A laminated safety glazing is comprised of two or more glazings and a PVB-film in between that have been attached to each other by laminating. A plastic layer makes laminated glass tough and difficult to penetrate through. When strained, laminated glazing breaks like normal glass, but as the splinters stick to the film, the risk of cuts declines and the glass sheet stays in one piece and so the glazing won’t fall through.
The glazings in laminated safety glazings can be, for example, bright, colored, etched, silk-screen printed, painted, tempered or untempered. The film can be bright, colored or opal.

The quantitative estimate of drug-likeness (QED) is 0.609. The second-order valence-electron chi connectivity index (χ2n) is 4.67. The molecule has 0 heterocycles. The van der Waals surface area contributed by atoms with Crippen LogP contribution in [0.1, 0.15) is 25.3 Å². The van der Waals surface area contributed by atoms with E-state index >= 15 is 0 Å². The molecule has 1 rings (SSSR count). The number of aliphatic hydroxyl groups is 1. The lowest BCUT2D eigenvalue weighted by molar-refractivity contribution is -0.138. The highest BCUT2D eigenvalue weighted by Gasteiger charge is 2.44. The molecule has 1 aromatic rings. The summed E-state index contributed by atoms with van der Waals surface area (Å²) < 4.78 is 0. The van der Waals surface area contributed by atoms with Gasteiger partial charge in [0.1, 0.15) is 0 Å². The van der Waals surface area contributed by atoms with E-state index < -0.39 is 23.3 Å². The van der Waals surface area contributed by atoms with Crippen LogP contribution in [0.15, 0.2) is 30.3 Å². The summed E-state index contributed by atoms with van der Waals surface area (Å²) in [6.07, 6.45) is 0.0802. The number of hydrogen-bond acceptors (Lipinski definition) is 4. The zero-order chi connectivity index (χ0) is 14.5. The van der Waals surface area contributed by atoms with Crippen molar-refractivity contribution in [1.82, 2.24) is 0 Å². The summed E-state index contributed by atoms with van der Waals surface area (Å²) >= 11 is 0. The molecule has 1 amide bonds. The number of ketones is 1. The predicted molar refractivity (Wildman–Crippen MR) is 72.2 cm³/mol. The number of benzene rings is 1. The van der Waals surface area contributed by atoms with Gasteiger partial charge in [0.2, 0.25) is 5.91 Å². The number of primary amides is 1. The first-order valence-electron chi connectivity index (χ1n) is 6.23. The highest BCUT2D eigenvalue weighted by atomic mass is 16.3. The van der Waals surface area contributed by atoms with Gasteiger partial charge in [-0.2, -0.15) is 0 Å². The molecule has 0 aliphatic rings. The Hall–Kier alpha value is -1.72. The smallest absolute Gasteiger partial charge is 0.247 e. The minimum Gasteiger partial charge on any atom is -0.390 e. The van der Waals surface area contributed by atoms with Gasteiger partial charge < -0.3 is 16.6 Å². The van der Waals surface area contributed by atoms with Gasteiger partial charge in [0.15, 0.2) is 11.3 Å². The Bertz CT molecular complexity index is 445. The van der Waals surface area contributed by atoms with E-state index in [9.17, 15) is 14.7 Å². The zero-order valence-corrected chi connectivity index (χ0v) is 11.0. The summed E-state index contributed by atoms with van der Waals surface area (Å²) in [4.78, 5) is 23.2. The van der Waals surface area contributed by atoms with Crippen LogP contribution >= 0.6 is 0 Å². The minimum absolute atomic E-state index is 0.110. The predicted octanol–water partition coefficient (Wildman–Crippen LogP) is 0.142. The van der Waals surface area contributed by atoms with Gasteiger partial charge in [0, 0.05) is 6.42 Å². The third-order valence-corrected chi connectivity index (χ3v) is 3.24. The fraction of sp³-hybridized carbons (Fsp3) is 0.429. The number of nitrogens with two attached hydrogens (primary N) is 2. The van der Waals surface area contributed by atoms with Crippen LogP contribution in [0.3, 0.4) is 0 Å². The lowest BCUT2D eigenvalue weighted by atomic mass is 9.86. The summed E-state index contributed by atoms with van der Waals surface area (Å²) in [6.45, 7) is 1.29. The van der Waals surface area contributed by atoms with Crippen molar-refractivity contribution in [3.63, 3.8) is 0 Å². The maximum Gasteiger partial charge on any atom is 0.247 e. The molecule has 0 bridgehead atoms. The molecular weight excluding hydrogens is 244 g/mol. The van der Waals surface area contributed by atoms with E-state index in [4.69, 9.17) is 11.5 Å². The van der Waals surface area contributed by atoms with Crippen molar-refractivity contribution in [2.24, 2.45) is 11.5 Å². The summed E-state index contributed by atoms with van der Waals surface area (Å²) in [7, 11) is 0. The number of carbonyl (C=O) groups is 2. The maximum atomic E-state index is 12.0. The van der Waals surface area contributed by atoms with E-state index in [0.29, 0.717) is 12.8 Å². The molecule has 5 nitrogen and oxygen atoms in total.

Laminated glazing is often used, for example, when the glazing needs to stay in one piece and on its place when it is broken, so it will prevent from penetration or falling through. It can also be used when it is not possible to get a desired color in mass coloring. If there is a need for the superior hardness of tempered glass, laminated safety glazing can also be tempered.
Laminated and laminated-tempered glazings are used in railings, windows, roof glazings and vehicle glazings, among others.